I was asked in our brand new Forum what one could expect during transitioning from shod to barefoot. I gave a short answer but thought I might elaborate a bit here this week.
These hooves ...
belong to a Thoroughbred (uh-oh, you say!) who was 23 years old and had worn shoes since he was a YEARLING!!!
The owner had heard about natural, bare hooves and how they were said to be healthier than shod hooves, so called me to remove the shoes and start maintaining this horse.
The first visit the shoes were pulled and the photo shows what the hooves looked like immediately afterwards (no trimming as of yet). Now this horse, after being in shoes for 22 years, was expected to be pretty sore ... and if you look you can see he had the 'high-low' thing going on. Very low heels on the right front and much steeper angle and higher heels on the left front.
So, I pulled the shoes and smoothed off the rough edges of the wall. Then I balanced the heels on each hoove and set him loose. I advised the owner to walk him for a minimum of 10 mins daily on a tarred road. Well, in order to GET to the tarred road, the horse had to walk on a heavily graveled driveway almost 1/4 mile to get to the road. Since the owner was on vacation she did just what I instructed only she walked him 3 times a day!!! Down the gravel drive to the tarred road. He was ouchy on the gravel but day by day was more and more sound and he was 'fine', according to the owner, on the tarred road.
I was, frankly, surprised.
Now the 2nd trim, in 4 weeks from the initial trim, I took down high heels on the left front and balanced all hooves carefully. I took back toe and skimmed down the bars as needed.
This is the 2nd trim:
OH! I failed to mention, 3 weeks after I pulled the shoes, this horse went on a 15 miles trail ride on rocky New England trails and didn't miss a step! A totally, newly barefoot Thoroughbred! His owner was estatic!
So above, in the 2nd trim, you can see that the toes are quite shorter and both hooves almost matched to one another. Compare the heel on the left front from the initial trim. It's really right where it needs to be! Still a bit more upright than the right front but the right front, remember, was pretty low to start.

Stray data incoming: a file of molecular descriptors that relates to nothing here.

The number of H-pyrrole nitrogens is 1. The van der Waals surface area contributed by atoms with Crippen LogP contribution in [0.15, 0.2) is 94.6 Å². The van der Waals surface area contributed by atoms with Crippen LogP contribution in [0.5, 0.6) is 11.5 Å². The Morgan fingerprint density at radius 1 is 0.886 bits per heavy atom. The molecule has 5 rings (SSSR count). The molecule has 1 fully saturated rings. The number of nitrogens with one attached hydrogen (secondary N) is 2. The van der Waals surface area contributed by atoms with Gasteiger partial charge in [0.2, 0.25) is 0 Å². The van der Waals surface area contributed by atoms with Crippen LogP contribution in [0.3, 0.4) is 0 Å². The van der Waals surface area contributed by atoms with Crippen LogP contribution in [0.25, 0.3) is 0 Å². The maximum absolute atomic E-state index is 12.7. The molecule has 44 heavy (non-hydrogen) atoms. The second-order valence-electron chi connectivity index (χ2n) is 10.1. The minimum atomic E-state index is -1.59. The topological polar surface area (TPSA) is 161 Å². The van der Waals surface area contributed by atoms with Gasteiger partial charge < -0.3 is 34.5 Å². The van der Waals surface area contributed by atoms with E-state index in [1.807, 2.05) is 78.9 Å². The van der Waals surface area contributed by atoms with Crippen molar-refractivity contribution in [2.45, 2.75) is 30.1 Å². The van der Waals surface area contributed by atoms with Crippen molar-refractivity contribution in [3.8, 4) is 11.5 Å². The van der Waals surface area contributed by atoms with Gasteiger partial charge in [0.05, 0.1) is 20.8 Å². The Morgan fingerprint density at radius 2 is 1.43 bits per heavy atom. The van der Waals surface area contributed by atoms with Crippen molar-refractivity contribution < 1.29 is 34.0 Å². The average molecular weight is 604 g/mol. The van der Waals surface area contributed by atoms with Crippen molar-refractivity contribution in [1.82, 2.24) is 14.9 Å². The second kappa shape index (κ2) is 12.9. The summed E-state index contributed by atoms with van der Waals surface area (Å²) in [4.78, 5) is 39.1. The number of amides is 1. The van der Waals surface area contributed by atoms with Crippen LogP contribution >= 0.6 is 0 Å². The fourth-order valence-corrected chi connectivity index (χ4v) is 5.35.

Now the third trim ... well, here ya go ...
and the solar view:
And there you have it. You can see how I *skimmed* the bars down a bit (no digging, EVER, please!!!), I balanced the heels, the toes are back, the wall is of uniform thickeness and the frog in pretty good shape. The heel bulbs are of equal size and the hoof shape is round as a front hoof on a horse should be.
The hooves were even growing some concavity! Hard to see in a 2 dimensional photo.
But ... hey, for a Thoroughbred who had been in shoes for 22 years? Not bad. Not bad at all!
So that's pretty much the hoot of it all ... first initial trim there's merely rounding/smoothing off the rough edges and then letting the horse do his own trimming and conditioning for the first month. Any chipping and all is simply the hoof trimming itself and giving its trimmer a good starting point for the 2nd trim.
The 2nd trim entails more detailed work -- getting the heels balanced as much as possible, pulling the toes back some more and skimming bars.
The 3rd trim is even more picky-une -- I am very precise in the 3rd trim.
The important thing to remember is that with every trim the horse should walk of BETTER than he did before the trim!
Now this is pretty much the way for "healthy" hooves. The trimming involved, of course, for a "navicular" horse or a foundered horse is going to be different than the 'standard' initial trim for healthy hooves.
At last contact, several years ago, the horse was still going strong -- the owner was maintaining her horse's hooves herself and they were spending many, many hours in retirement on the trails ... barefooted hooves and all.
Happy trails to y'all! (yep, that's the SW FL in me talkin'!) ...
See you next week BUT -- in the meantime, please check out our brand new forum!
The link is: http://forum.scootboots.com/categories
Join up, join in and let's TALK!
Gwenyth Browning Jones Santagate is the best-selling author of 10 Secrets to Healthy Hooves as well as a noted author for various international equine publications includingThe Horses Hoof, Equine Wellness, Natural Horse Planet as well as a contributing author for the 2001 United States Federal Mounted Border Patrol Training Manual. For the last 37+ years, she has maintained healthy hooves with natural trimming on thousands of horses and specialized in pathological rehabilitation hoofcare for the last 18 years. She and her husband John keep a small herd of their own equine in SW Florida and continue to offer consults for horses in need. For further information please click here: www.thepenzancehorse.com Gwenyth also offers an online home-study of Natural Hoofcare 101 ... please go here: www.integrativehorsecourses.com to view information and to register.